BHUBANESWAR: An author of historical fiction is the connect between the past and the modern day society.
In the last session of the Odisha Literary Festival, ‘The Author as a Chronicler of History’, authors Ravi Shankar Etteth, Sumedha V Ojha and Rabishankar Bal said a historical fiction writer is a person who digs out other voices from history.
Ojha, the author of Urnabhih: A Mauryan Tale of Espionage, Adventure and Seduction, said a historical fiction writer brings the past to the present day readers in an interesting manner.
“We cannot term a historical fiction writer as a chronicler of history because what a chronicler does is an extended account in prose or verse of historical events. But what we do is reinterpret certain facets of history in our own way and present it to the readers in a captivating manner,” she said.
Bal, whose latest book Dozakhnama is an interaction between Urdu literary legends Manto and Ghalib from their respective graves in Delhi and Lahore, also opined that history is a contentious subject because authors try to recreate or reinterpret it in their own way.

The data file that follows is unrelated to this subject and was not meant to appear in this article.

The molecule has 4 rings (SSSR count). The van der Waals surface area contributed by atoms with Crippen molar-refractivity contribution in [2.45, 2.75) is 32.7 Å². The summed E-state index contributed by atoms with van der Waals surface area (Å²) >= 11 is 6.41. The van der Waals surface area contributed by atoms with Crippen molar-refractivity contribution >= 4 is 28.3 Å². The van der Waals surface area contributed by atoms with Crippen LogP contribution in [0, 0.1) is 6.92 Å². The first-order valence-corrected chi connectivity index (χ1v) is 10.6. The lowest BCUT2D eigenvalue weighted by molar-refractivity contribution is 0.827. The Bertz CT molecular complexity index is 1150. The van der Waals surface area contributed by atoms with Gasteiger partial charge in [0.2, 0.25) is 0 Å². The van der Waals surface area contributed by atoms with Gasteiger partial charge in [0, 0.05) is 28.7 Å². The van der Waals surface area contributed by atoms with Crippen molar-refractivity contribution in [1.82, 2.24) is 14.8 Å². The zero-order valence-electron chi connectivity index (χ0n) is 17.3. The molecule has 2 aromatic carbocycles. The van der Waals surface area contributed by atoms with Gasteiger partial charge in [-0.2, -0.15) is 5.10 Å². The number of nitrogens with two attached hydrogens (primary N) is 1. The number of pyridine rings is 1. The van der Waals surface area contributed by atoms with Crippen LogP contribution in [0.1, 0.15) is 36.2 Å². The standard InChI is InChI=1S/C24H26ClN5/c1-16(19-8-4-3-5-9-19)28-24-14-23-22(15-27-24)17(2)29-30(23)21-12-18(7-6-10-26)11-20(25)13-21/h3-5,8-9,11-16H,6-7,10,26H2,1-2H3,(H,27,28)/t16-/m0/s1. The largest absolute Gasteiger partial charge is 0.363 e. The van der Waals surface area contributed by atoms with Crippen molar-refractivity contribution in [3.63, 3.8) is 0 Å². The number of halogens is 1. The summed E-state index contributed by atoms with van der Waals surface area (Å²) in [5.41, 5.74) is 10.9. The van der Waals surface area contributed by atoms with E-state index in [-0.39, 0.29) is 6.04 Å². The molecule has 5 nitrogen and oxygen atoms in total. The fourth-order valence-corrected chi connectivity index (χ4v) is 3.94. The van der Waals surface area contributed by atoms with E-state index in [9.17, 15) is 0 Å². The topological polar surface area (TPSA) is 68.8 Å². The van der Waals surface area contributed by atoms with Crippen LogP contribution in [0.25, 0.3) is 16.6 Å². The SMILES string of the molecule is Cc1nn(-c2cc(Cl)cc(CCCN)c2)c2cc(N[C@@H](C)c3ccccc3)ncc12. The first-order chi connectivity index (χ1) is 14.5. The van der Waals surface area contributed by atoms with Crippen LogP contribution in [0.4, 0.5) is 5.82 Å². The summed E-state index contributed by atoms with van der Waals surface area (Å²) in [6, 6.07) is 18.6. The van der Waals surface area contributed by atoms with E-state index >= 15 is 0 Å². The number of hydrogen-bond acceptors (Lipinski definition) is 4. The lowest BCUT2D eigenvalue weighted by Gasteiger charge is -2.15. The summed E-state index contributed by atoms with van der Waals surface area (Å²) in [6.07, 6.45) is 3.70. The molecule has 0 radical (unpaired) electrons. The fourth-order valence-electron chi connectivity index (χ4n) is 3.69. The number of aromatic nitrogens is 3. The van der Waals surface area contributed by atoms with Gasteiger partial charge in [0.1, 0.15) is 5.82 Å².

Etteth, however, said history is completely immaterial from an individual context.
“Putting a character from the history into a story does not make sense if we have not read the history in detail. Like someone told me the other day, no one has time today to read the 8,000 pages of War and Peace. We live in times of instant gratification and unless we listen to the history carefully, we may actually miss the real story,” he said.
Speaking about her seven-year-long journey of writing Urnabhih, Ohja said she had to do a lot of research of texts, epics, sculptures and paintings before she began writing the draft on life of Chandragupta Maurya.
The session was chaired by Priya Kapoor, co-founder of Roli books.